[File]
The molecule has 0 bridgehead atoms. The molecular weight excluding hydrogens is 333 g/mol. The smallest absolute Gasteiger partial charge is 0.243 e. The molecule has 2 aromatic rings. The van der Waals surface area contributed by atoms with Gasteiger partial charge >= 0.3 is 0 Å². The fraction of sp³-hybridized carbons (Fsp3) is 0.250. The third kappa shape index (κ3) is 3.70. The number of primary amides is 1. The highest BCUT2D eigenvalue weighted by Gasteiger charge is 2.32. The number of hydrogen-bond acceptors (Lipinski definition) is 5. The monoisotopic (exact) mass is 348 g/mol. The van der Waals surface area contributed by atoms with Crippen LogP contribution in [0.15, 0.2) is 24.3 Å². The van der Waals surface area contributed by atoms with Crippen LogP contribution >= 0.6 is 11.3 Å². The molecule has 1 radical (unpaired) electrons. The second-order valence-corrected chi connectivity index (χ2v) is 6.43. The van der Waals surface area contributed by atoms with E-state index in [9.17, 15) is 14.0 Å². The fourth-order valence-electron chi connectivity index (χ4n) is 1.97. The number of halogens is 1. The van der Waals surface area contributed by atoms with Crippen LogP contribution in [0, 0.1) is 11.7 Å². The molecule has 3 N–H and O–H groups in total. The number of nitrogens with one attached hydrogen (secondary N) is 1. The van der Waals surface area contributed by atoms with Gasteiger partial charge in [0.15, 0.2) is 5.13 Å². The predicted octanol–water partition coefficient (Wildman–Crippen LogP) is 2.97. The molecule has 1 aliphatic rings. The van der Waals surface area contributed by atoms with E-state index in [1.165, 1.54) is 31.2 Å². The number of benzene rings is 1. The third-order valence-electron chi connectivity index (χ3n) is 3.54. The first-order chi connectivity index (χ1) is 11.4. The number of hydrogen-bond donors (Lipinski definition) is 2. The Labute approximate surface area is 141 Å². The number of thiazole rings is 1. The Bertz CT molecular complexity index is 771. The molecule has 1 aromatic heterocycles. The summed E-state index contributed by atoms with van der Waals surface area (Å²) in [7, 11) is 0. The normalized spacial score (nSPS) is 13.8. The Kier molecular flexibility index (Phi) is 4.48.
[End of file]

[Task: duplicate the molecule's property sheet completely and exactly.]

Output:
The molecule has 0 bridgehead atoms. The molecular weight excluding hydrogens is 333 g/mol. The smallest absolute Gasteiger partial charge is 0.243 e. The molecule has 2 aromatic rings. The van der Waals surface area contributed by atoms with Gasteiger partial charge >= 0.3 is 0 Å². The fraction of sp³-hybridized carbons (Fsp3) is 0.250. The third kappa shape index (κ3) is 3.70. The number of primary amides is 1. The highest BCUT2D eigenvalue weighted by Gasteiger charge is 2.32. The number of hydrogen-bond acceptors (Lipinski definition) is 5. The monoisotopic (exact) mass is 348 g/mol. The van der Waals surface area contributed by atoms with Crippen LogP contribution in [0.15, 0.2) is 24.3 Å². The van der Waals surface area contributed by atoms with Crippen LogP contribution >= 0.6 is 11.3 Å². The molecule has 1 radical (unpaired) electrons. The second-order valence-corrected chi connectivity index (χ2v) is 6.43. The van der Waals surface area contributed by atoms with E-state index in [9.17, 15) is 14.0 Å². The fourth-order valence-electron chi connectivity index (χ4n) is 1.97. The number of halogens is 1. The van der Waals surface area contributed by atoms with Crippen LogP contribution in [0, 0.1) is 11.7 Å². The molecule has 3 N–H and O–H groups in total. The number of nitrogens with one attached hydrogen (secondary N) is 1. The van der Waals surface area contributed by atoms with Gasteiger partial charge in [0.15, 0.2) is 5.13 Å². The predicted octanol–water partition coefficient (Wildman–Crippen LogP) is 2.97. The molecule has 1 aliphatic rings. The van der Waals surface area contributed by atoms with E-state index in [1.165, 1.54) is 31.2 Å². The number of benzene rings is 1. The third-order valence-electron chi connectivity index (χ3n) is 3.54. The first-order chi connectivity index (χ1) is 11.4. The number of hydrogen-bond donors (Lipinski definition) is 2. The Labute approximate surface area is 141 Å². The number of thiazole rings is 1. The Bertz CT molecular complexity index is 771. The molecule has 1 aromatic heterocycles. The summed E-state index contributed by atoms with van der Waals surface area (Å²) in [7, 11) is 0. The normalized spacial score (nSPS) is 13.8. The Kier molecular flexibility index (Phi) is 4.48.